Journal of Plant Sciences

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Genetic Variability for Yield and Yield Related Traits in Advanced Bread Wheat (Triticum aestivum L.) Lines in Eastern Ethiopia

Received: Dec. 02, 2021    Accepted: Jan. 05, 2022    Published: Jan. 12, 2022
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Abstract

Developing high yielding bread wheat genotypes with superior agronomic trait requires understanding the extent of genetic variability in existing germplasm. The current study was designed to generate information on genetic variability and inheritance of yield and its component traits using 36 advanced bread wheat lines. Field experiment was conducted in 2018 cropping season at Haramaya and Hirna in eastern Ethiopia using triple lattice design. Fifteen quantitative traits were measured and subjected to analysis of variance and genetic analyses. Analysis of variance revealed that there was highly significant difference among genotypes for all quantitative traits at both locations. The lowest and the highest phenotypic (PCV) and genotypic (GCV) values were obtained for hectoliter weight and number of fertile tillers per plant, respectively at both locations. Heritability in broad sense and genetic advance as percent of mean ranged from 39.1% (number of kernels per spike) to 90.1% (days to heading), and from 2.4% (hectoliter weight) to 48.5% (number of fertile tillers), respectively at Haramaya. At Hirna, these parameters ranged from 29.3% (hectoliter weight) to 91.9% (grain yield), and from 1.5% (hectoliter weight) to 27.6% (total tillers per plant), respectively. high heritability coupled with high genetic advance as percent of mean was observed for total number of tillers per plant, number of fertile tillers per plant, grain yield per hectare, and above ground biomass per hectare at Haramaya. and for spike length, total number of tiller per plant, number of fertile tiller per plant, grain yield per hectare, and above ground biomass per hectare at Hirna. This indicates that improvement of these traits through selection is easier than other traits measured.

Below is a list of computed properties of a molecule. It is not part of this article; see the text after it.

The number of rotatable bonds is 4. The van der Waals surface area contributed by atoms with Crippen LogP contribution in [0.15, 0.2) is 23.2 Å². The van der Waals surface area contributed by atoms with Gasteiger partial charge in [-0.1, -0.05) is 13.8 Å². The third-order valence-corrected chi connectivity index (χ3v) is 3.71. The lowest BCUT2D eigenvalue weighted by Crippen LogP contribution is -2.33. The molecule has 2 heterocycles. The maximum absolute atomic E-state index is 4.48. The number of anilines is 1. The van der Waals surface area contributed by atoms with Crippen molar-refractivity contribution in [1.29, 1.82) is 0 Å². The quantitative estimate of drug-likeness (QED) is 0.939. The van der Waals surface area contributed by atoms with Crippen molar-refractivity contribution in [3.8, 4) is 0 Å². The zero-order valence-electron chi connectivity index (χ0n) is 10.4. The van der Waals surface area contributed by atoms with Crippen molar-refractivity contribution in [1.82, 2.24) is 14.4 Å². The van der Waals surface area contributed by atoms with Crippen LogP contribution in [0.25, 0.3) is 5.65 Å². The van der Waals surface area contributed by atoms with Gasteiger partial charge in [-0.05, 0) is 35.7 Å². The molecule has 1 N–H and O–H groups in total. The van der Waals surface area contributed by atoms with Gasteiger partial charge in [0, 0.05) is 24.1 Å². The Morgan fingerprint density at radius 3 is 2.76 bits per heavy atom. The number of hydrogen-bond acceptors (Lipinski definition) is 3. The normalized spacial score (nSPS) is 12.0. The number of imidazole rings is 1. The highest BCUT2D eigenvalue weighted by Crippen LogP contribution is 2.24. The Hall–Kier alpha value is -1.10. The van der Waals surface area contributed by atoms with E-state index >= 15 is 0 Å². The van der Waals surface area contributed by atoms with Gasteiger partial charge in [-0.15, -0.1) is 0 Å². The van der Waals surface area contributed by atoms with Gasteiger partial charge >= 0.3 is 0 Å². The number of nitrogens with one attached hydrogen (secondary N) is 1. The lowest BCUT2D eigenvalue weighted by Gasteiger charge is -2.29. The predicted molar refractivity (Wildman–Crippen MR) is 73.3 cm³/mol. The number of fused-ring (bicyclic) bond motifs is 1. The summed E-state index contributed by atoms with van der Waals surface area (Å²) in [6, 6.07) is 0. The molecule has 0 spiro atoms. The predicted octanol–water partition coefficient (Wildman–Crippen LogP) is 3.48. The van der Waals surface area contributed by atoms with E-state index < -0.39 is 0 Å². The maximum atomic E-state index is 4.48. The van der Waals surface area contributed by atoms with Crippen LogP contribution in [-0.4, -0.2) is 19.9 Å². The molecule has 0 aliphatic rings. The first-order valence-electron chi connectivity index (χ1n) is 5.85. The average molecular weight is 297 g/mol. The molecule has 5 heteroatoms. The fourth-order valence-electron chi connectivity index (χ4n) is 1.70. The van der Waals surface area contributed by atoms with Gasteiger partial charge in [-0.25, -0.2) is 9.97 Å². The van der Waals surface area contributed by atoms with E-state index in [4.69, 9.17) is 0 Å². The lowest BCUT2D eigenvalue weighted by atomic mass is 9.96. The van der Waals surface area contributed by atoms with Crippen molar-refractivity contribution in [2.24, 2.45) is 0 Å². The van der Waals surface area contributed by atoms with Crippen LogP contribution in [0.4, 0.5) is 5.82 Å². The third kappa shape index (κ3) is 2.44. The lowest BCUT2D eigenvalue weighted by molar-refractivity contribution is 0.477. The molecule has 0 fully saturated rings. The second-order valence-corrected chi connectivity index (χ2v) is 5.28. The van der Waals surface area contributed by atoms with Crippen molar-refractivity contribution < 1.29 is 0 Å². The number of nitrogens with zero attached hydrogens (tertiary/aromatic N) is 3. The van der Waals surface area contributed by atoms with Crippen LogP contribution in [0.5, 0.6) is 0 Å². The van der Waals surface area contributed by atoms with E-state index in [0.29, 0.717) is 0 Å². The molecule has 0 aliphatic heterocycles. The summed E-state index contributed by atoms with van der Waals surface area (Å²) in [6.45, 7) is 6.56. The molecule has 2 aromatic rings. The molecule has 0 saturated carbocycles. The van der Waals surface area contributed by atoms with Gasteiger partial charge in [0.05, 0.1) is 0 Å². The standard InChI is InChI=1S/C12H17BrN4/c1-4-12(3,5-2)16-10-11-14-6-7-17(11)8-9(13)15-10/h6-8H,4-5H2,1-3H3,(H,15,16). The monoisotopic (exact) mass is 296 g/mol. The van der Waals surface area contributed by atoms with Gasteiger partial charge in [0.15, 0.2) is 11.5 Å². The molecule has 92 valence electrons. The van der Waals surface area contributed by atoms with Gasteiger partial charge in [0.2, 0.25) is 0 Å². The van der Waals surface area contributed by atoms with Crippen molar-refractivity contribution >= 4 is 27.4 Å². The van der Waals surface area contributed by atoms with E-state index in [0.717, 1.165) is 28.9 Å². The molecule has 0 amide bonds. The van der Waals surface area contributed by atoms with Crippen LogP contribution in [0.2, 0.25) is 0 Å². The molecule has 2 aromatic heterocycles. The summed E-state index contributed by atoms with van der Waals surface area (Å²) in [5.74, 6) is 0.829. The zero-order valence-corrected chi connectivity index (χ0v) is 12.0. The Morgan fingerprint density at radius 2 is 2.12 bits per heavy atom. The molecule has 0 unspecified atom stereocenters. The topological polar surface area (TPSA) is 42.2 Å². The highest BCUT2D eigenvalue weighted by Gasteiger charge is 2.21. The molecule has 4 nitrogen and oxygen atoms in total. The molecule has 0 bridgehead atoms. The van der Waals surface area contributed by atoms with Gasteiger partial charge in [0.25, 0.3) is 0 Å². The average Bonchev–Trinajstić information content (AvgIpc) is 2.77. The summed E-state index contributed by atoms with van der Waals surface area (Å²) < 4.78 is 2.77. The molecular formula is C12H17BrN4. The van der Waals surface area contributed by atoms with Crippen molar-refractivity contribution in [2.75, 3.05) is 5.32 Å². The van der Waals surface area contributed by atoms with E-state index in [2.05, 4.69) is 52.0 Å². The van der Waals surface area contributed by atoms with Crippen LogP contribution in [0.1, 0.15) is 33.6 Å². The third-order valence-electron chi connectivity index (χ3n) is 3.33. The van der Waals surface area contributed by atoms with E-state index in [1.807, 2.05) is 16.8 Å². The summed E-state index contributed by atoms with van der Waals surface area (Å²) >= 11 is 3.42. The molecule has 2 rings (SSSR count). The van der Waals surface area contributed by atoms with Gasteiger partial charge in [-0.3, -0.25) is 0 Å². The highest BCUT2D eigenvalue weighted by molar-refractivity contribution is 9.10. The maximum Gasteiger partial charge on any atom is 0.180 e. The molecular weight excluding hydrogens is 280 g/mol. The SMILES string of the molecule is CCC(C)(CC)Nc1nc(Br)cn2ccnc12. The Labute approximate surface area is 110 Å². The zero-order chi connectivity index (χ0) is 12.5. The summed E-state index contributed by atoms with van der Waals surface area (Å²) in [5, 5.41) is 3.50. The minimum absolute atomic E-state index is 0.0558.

DOI 10.11648/j.jps.20221001.12
Published in Journal of Plant Sciences ( Volume 10, Issue 1, February 2022 )